One of the things I most appreciate about the script (credited to David Koepp, with a handful of other writers going unlisted) is that it gives each of the main characters multiple dimensions. Spider-Man is not just a hero, MJ not just a love interest, each have flaws and virtues that make them engaging to an audience, and are in keeping with their comic book counterparts. Even the Green Goblin is shown to be a schizophrenic case who resists, however briefly, the terrorist activity his new self is calling on him to perform. And Simmons is given a splendid moment to show the integrity and backbone that Jameson possesses, despite his blind spot for Spider-Man. Confronted by the Goblin, who demands to know who takes the pictures of Spidey that run in The Daily Bugle, the publisher refuses to reveal the photographer’s identity, even under threat and though Peter is right outside his office.
Where there are changes from the original comic books, for the most part they work; even the ridiculously controversial “organic web-shooters” are fine. But there are some choices that don’t work as well as we might have hoped. The famous radioactive spider is changed to a genetically altered one, apparently the lab Parker visits is attempting to create a “super spider” with the abilities of several species combined into one. It’s only later one thinks to wonder why in the hell anyone would want to do this. A scene where Peter discovers early signs of his powers in high school, and uses them to get the better of the school bully, is funny, but begs the question, aren’t any of the kids around going to remember the day that Puny Parker got into a fight with Flash Thompson… and did suspiciously well? Spider-Man’s mantra, “With great power comes great responsibility,” seems a bit shoehorned in, delivered by his Uncle Ben not because it’s completely appropriate to the moment but because they had to fit it in somewhere. The CGI effects of Spidey swinging his way through Manhattan work much better than I feared they would after brief glances in the commercials, but they are still obviously, glaringly, CGI effects. It’s a wonderful technology in many ways, but one thing that hasn’t yet done to my satisfaction is creating realistic-looking human figures in action. And I would have preferred that the Green Goblin’s costume be less metallic and fixed in it’s visage, as it is, the confrontations between web-slinger and glider-rider are marred by the fact that we cannot see either of their faces. Spidey’s costume pretty much has to be what it is, but there was more room for experimentation on the Goblin. It’s possible to have an actor in mask lose virtually none of his expressive power, if you doubt me, review Andreas Katsulas’s work in Babylon 5 sometime.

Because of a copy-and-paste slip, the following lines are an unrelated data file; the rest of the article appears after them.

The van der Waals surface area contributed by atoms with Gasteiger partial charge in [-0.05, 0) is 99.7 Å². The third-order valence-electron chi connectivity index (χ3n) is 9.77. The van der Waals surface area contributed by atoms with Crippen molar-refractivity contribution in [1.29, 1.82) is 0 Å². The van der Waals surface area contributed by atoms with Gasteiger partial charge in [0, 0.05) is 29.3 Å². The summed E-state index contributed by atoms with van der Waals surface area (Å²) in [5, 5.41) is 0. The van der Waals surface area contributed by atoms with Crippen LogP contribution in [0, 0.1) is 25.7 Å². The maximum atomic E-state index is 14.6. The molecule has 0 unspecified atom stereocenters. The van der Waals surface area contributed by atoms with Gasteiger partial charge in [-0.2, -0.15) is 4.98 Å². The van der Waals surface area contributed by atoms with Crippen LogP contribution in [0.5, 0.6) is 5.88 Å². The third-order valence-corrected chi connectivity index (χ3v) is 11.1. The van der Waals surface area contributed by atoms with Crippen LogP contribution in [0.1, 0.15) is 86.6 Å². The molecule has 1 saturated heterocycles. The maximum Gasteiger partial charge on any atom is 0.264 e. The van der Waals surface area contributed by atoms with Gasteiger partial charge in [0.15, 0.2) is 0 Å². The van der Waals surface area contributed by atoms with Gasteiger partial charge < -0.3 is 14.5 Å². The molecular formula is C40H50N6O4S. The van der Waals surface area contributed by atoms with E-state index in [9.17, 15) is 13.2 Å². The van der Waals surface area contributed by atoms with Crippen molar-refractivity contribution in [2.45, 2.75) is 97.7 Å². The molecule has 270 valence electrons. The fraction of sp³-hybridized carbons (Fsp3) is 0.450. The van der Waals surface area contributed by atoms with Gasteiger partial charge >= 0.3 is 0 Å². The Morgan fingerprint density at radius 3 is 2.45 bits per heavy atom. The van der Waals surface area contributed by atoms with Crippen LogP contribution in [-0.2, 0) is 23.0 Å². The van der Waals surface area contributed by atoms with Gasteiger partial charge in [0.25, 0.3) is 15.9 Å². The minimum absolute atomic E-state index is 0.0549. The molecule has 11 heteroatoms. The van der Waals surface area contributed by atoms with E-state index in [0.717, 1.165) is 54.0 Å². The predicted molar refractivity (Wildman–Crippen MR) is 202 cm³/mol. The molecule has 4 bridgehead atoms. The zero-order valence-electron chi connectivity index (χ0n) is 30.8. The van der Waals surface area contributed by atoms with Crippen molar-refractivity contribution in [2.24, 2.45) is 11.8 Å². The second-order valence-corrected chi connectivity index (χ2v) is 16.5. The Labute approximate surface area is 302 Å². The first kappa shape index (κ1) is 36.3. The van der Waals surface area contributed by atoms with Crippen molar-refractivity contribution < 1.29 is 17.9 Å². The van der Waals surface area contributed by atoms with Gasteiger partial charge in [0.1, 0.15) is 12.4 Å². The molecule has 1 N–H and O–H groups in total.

The film seems to take 1978’s Superman: The Movie as a model in some ways, devoting roughly half of its two hour running time to the origin of the superhero, and the other to a confrontation with an arch nemesis. There is even a direct homage to the 1978 Christopher Reeve film when Parker rushes to change before saving his love interest, Mary Jane (Dunst) from falling from a great height. Those who remember the earlier film will get a laugh out of the shot where he pulls open his shirt to reveal the spider-symbol on his costume, as Clark Kent did while changing to save his love interest, Lois Lane, from falling from a great height. But this nod is appropriate, because on balance, Spider-Man can stand alongside Superman (and X-Men) as comic book movies that get it right.